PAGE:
“Workforce, I believe, is the biggest single challenge facing the Australian economy. You will hear me talk about it until you’re sick of hearing me say it, about the importance of building the skills our workforce needs.”
So said Australia’s Prime Minister, Scott Morrison, during his budget address in June – and many times since.
He detailed a shortage of skills in critical industries as the main issue holding Australia back from stronger economic development, and the government has begun a series of initiatives to solve this skills gap.
White-collar migration shortage behind skills gap
However, the underlying issue remains – without significant white-collar migration, in the short term there are simply not enough skilled professionals to fill certain industries.
For jobs in diverse areas such as teaching, mechanics, software programming and development and construction – there simply aren’t enough qualified professionals.
According to a report by Hays, Australia’s most-coveted jobs are those critical to project delivery, and tech and finance dominate the list of industries looking to fill these positions.
This list now also includes jobs that are emerging post-Covid, and other ‘economy sensitive’ roles that further education can’t realistically keep up with: such as Contact Tracers, Temperature Screeners, COVID-19 Testers, Social Distancing Office Modulators
Companies are also looking for consultants who can help them modify the interior layout of offices, restaurants, schools, and stores to facilitate social distancing. Another emerging talent trend is coordinating virtual events using videoconference technology.
Research by PwC and the World Economic Forum found that closing the skills gap could lead to a US$90Bn gain for the Australian economy or 5.2% of its GDP by 2030.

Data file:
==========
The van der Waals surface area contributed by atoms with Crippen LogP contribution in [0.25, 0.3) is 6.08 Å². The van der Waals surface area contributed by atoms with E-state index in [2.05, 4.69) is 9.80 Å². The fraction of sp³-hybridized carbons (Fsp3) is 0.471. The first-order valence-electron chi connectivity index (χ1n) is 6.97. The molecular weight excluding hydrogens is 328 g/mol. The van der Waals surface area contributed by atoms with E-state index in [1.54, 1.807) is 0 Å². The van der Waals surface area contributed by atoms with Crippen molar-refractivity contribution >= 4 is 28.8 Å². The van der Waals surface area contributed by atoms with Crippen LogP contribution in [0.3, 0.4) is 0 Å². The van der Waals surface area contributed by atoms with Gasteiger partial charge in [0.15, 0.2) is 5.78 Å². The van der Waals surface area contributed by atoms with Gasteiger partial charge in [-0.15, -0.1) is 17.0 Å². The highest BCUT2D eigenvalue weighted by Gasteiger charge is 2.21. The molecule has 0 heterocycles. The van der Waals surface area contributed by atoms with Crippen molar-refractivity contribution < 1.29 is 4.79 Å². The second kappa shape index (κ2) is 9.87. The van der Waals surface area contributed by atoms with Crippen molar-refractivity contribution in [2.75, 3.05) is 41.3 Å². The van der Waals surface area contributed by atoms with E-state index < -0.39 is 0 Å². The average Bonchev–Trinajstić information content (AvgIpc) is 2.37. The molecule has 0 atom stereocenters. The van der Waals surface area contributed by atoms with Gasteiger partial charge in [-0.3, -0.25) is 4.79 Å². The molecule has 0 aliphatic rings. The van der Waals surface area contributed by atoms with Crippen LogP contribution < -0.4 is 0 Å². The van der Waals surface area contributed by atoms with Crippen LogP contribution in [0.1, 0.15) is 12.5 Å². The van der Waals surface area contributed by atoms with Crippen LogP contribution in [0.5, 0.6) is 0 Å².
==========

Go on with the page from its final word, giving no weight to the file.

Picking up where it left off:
Conversely, failing to close the gap could cost the country US$587.56 billion worth of unrealised economic output – all due directly to talent shortages. This equates to approximately a quarter of Australia’s potential growth over the next decade.
This was compounded by the fact that since 1916, Australia’s population shrank for the first time last year. Fewer migrants and an ageing population burdened on the economy.
Breaking this information down, it becomes apparent that demand is outstripping supply in the labour force and is unable to account for the total addressable market.
Initiatives by government to solve skills gap
Despite this, a relatively buoyant economy and technologically advanced industries are creating demand, despite this scarcity of talent. The government and various state governments have begun addressing this issue, but the way ahead is long and difficult.
Initiatives such as encouraging regionalisation are a strong start – effectively activating talent pools in new areas. However, this also introduces the potential problem of changing standard work practices, as many organisations simply won’t consider hiring remotely.
The pandemic has certainly broken down many barriers though, and it is now evident that remote and hybrid work models are being increasingly embraced.